Over the weekend, the White House and House Speaker Kevin McCarthy announced an agreement to suspend the debt ceiling and make cuts to discretionary spending. According to the Treasury Department, the U.S. will run out of cash to pay its bills on June 5, meaning the clock is ticking for the bill to pass the

Mother Jones

  • A federal judge ruled late Friday that Tennessee’s law restricting drag shows is unconstitutional. The decision is a ray of sunshine during Pride month as state bans on drag performances and related bills that exclude and deny care to transgender individuals proliferate across the country. The Tennessee law, the Adult Entertainment Act, bans “adult cabaret […]
  • President Joe Biden signed a debt ceiling deal on Saturday, averting a default on the nation’s debt predicted for Monday, thereby narrowly avoiding an international economic crisis. The House had approved the bill on Wednesday followed by the Senate on Thursday.  Biden, who brokered the deal with House Speaker Kevin McCarthy (R-Calif.), has framed the […]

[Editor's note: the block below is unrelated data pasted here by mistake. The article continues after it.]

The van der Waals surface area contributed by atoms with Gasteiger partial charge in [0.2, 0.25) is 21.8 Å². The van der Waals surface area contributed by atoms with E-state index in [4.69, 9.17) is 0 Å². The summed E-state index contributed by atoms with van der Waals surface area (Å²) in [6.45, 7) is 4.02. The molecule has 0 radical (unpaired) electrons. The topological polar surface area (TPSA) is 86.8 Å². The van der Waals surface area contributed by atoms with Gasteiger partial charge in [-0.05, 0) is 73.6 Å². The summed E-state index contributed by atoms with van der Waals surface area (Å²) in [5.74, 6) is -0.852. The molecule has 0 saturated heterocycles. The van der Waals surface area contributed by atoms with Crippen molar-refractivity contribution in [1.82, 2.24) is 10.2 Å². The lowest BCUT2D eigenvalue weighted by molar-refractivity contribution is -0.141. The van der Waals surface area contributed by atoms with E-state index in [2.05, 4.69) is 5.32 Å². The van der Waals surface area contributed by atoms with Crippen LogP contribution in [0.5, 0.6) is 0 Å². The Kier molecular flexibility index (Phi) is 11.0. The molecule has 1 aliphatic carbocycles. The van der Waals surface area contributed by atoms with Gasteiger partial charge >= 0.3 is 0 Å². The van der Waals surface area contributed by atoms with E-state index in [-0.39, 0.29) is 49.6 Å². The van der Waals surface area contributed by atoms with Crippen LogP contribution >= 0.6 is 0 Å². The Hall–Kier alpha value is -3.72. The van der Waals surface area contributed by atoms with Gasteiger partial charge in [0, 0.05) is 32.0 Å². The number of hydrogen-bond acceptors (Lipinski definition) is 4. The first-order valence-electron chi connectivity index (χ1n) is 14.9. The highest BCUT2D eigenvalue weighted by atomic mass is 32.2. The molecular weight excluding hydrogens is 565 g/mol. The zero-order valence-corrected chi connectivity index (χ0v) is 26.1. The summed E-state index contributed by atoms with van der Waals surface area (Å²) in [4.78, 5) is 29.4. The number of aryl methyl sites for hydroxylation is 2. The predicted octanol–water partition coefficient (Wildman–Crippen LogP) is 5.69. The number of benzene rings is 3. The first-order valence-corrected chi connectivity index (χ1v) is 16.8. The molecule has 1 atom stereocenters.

• Fort Bragg, one of the largest military bases in the country, officially became Fort Liberty on Friday, the first of nine military bases in the South that will ditch their confederate namesakes.   The renaming effort got underway after the murder of George Floyd sparked a reassessment of and backlash against the country’s memorials to […]
  • International underwear model, security guard, and insurrectionist John Strand was finally sentenced to prison today, after being convicted in September on all five criminal counts related to storming the Capitol on January 6. DC District Court Judge Christopher Cooper sentenced Strand to 32 months in prison, plus a $10,000 fine. The fine took into account the […]
  • In Lorena Roman’s new apartment in Watsonville, California, the walls are bare except for a wooden cross. Boxes are stacked in the small kitchen. Some days she can hear the jingle of an ice cream truck driving by the approximately 80-unit apartment complex in Monterey County. On a recent spring morning, Roman, 47, sits on […]